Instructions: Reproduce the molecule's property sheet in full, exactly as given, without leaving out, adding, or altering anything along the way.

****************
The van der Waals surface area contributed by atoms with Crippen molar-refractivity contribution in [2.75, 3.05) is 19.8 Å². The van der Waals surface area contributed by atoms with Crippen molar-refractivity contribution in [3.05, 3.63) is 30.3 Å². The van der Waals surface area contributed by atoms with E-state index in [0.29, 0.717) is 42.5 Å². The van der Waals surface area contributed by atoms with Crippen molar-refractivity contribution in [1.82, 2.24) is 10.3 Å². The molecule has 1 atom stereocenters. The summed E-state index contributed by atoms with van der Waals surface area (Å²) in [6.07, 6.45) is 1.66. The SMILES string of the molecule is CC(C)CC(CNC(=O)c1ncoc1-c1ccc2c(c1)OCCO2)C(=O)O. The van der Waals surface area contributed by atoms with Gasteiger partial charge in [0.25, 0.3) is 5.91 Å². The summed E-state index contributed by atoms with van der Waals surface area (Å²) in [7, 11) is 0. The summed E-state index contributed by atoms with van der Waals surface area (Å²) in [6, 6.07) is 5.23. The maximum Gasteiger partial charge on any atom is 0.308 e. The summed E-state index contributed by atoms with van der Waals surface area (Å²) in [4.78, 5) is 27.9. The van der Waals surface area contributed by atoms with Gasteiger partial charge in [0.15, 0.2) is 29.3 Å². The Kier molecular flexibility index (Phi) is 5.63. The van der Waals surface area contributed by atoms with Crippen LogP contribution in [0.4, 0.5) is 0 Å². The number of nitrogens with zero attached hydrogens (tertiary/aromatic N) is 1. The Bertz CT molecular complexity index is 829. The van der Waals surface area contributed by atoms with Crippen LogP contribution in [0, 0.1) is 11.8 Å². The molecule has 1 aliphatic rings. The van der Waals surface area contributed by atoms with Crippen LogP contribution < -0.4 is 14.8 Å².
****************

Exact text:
The van der Waals surface area contributed by atoms with Crippen molar-refractivity contribution in [2.75, 3.05) is 19.8 Å². The van der Waals surface area contributed by atoms with Crippen molar-refractivity contribution in [3.05, 3.63) is 30.3 Å². The van der Waals surface area contributed by atoms with E-state index in [0.29, 0.717) is 42.5 Å². The van der Waals surface area contributed by atoms with Crippen molar-refractivity contribution in [1.82, 2.24) is 10.3 Å². The molecule has 1 atom stereocenters. The summed E-state index contributed by atoms with van der Waals surface area (Å²) in [6.07, 6.45) is 1.66. The SMILES string of the molecule is CC(C)CC(CNC(=O)c1ncoc1-c1ccc2c(c1)OCCO2)C(=O)O. The van der Waals surface area contributed by atoms with Gasteiger partial charge in [0.25, 0.3) is 5.91 Å². The summed E-state index contributed by atoms with van der Waals surface area (Å²) in [7, 11) is 0. The summed E-state index contributed by atoms with van der Waals surface area (Å²) in [6, 6.07) is 5.23. The maximum Gasteiger partial charge on any atom is 0.308 e. The summed E-state index contributed by atoms with van der Waals surface area (Å²) in [4.78, 5) is 27.9. The van der Waals surface area contributed by atoms with Gasteiger partial charge in [0.15, 0.2) is 29.3 Å². The Kier molecular flexibility index (Phi) is 5.63. The van der Waals surface area contributed by atoms with Crippen LogP contribution in [0.4, 0.5) is 0 Å². The number of nitrogens with zero attached hydrogens (tertiary/aromatic N) is 1. The Bertz CT molecular complexity index is 829. The van der Waals surface area contributed by atoms with Crippen LogP contribution in [0, 0.1) is 11.8 Å². The molecule has 1 aliphatic rings. The van der Waals surface area contributed by atoms with Crippen LogP contribution < -0.4 is 14.8 Å².